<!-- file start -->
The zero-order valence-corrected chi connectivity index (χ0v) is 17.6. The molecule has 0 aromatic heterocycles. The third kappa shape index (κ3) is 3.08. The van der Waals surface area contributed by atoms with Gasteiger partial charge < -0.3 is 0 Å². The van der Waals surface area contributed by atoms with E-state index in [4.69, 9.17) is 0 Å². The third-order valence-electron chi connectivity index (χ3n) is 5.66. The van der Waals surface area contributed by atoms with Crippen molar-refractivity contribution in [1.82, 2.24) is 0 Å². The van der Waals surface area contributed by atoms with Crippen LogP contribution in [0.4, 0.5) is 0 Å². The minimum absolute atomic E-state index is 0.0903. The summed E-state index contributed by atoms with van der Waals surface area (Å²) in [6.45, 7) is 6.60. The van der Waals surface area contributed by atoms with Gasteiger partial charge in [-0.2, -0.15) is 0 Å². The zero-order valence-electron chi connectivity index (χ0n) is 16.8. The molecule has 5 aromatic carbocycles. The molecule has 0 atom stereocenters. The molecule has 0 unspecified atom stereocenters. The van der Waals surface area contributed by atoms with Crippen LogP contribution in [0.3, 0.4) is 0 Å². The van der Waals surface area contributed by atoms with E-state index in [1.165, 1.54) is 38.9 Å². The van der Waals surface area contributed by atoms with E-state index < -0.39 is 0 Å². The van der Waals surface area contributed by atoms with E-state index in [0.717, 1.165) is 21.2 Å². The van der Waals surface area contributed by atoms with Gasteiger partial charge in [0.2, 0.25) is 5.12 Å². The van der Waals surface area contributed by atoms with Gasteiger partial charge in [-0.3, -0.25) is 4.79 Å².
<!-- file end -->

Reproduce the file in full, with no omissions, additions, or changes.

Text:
The zero-order valence-corrected chi connectivity index (χ0v) is 17.6. The molecule has 0 aromatic heterocycles. The third kappa shape index (κ3) is 3.08. The van der Waals surface area contributed by atoms with Gasteiger partial charge < -0.3 is 0 Å². The van der Waals surface area contributed by atoms with E-state index in [4.69, 9.17) is 0 Å². The third-order valence-electron chi connectivity index (χ3n) is 5.66. The van der Waals surface area contributed by atoms with Crippen molar-refractivity contribution in [1.82, 2.24) is 0 Å². The van der Waals surface area contributed by atoms with Crippen LogP contribution in [0.4, 0.5) is 0 Å². The minimum absolute atomic E-state index is 0.0903. The summed E-state index contributed by atoms with van der Waals surface area (Å²) in [6.45, 7) is 6.60. The van der Waals surface area contributed by atoms with Gasteiger partial charge in [-0.2, -0.15) is 0 Å². The zero-order valence-electron chi connectivity index (χ0n) is 16.8. The molecule has 5 aromatic carbocycles. The molecule has 0 atom stereocenters. The molecule has 0 unspecified atom stereocenters. The van der Waals surface area contributed by atoms with Crippen LogP contribution in [0.3, 0.4) is 0 Å². The van der Waals surface area contributed by atoms with E-state index in [1.165, 1.54) is 38.9 Å². The van der Waals surface area contributed by atoms with E-state index < -0.39 is 0 Å². The van der Waals surface area contributed by atoms with E-state index in [0.717, 1.165) is 21.2 Å². The van der Waals surface area contributed by atoms with Gasteiger partial charge in [0.2, 0.25) is 5.12 Å². The van der Waals surface area contributed by atoms with Gasteiger partial charge in [-0.3, -0.25) is 4.79 Å².